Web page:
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Ceremony marks armistice

Jan 09, 2013
From wire reports

TALLINN - On Jan. 3, at 10:30 a.m., a minute of silence marked the armistice that started 93 years ago, paying tribute to the memory of those who fell in the War of Independence, reports LETA.
It was on Jan. 3, 1920, when weapons fell silent in the War of Independence as the ceasefire between Estonia and Soviet Russia took effect. The war was over, and Estonia was the uncontested victor.

To remember the events of 93 years ago, a ceremony was held at the base of the War of Independence Victory Monument in Tallinn, where Defense Minister Urmas Reinsalu and Tallinn Secondary Science School pupil Karl Erik Lillo spoke and Estonian Evangelical Lutheran Church Archbishop Andres Poder led a prayer.
Defense Minister Reinsalu said in his address at the ceremony that in the War of Independence, Estonia fought alongside its allies and all of the people inhabiting Estonia. “The War of Independence proved that even a small country can triumph over aggressors with skillful action, bravery and allies,” said Reinsalu.

Tallinn Secondary Science School pupil Karl Erik Lillo noted the role of the 3,000 school-age soldiers. “It was they who were the first to take arms against the Red Army. Close to a hundred youths made the greatest sacrifice for Estonian freedom - their lives. Four of them were students at my school, the Tallinn Secondary Science School,” the pupil noted.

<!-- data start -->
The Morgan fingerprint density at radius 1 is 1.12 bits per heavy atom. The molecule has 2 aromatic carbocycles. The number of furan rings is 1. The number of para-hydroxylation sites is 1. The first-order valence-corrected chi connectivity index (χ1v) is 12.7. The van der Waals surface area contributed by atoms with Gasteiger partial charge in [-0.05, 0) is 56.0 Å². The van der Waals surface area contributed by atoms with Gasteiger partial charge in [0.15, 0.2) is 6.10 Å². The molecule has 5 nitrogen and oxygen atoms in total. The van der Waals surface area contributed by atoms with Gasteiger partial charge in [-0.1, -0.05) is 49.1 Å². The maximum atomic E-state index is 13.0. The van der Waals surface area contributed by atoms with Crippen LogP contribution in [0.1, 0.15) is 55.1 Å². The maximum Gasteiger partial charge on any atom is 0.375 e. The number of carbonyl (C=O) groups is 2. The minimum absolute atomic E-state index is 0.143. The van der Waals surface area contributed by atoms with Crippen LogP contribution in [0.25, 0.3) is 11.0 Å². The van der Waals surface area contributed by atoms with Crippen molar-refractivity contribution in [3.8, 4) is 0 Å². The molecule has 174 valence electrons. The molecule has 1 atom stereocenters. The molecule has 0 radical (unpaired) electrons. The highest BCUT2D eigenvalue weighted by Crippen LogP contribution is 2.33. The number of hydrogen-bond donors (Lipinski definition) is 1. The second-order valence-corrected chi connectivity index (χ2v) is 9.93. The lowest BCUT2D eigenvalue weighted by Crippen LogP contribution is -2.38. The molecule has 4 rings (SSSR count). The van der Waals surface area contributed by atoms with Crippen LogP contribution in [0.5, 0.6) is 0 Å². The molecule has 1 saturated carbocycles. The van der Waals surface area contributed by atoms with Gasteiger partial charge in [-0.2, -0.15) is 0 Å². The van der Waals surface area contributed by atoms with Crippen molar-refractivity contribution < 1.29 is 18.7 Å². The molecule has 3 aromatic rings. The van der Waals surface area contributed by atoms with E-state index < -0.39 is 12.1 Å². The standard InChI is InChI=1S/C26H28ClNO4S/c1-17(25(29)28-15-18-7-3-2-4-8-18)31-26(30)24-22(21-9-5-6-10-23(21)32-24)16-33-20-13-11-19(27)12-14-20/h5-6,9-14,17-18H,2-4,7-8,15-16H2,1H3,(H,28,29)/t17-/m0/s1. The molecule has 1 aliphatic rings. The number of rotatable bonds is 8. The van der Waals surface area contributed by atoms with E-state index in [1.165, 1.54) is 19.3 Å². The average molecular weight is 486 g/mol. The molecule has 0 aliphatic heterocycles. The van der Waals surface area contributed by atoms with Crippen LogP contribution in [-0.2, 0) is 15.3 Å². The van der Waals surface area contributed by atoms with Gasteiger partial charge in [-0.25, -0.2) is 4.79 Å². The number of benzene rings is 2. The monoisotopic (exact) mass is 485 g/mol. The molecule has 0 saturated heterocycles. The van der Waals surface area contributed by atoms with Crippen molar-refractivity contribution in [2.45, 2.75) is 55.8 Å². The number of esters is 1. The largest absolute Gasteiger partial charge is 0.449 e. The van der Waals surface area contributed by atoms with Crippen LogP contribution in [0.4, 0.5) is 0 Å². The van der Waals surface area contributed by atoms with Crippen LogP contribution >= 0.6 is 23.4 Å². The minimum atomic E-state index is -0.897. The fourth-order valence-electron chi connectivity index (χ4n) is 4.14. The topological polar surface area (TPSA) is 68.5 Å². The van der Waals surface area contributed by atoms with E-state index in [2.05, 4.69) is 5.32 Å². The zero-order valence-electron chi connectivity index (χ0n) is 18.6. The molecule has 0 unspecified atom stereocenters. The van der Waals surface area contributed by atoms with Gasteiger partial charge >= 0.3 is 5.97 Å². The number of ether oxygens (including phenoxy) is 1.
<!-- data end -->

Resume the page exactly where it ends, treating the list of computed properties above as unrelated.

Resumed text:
In addition to the ceremony held at the War of Independence Victory Monument, Defense Forces units and Defense League regional units laid wreaths at the War of Independence monuments all over Estonia. The armistice was also marked with the ringing of church bells all over Estonia, a minute of silence on radio programming and the horns of ships in ports.

The War of Independence lasted from Nov. 28, 1918 until Jan. 3, 1920 and ended in the full victory of Estonia. Estonia lost close to 5,000 soldiers with about 14,000 wounded. Among the nationalities who fought for Estonian statehood side-by-side with Estonians were Germans, Russians, Finns, Danes, Jews, Swedes, English, French and Americans.

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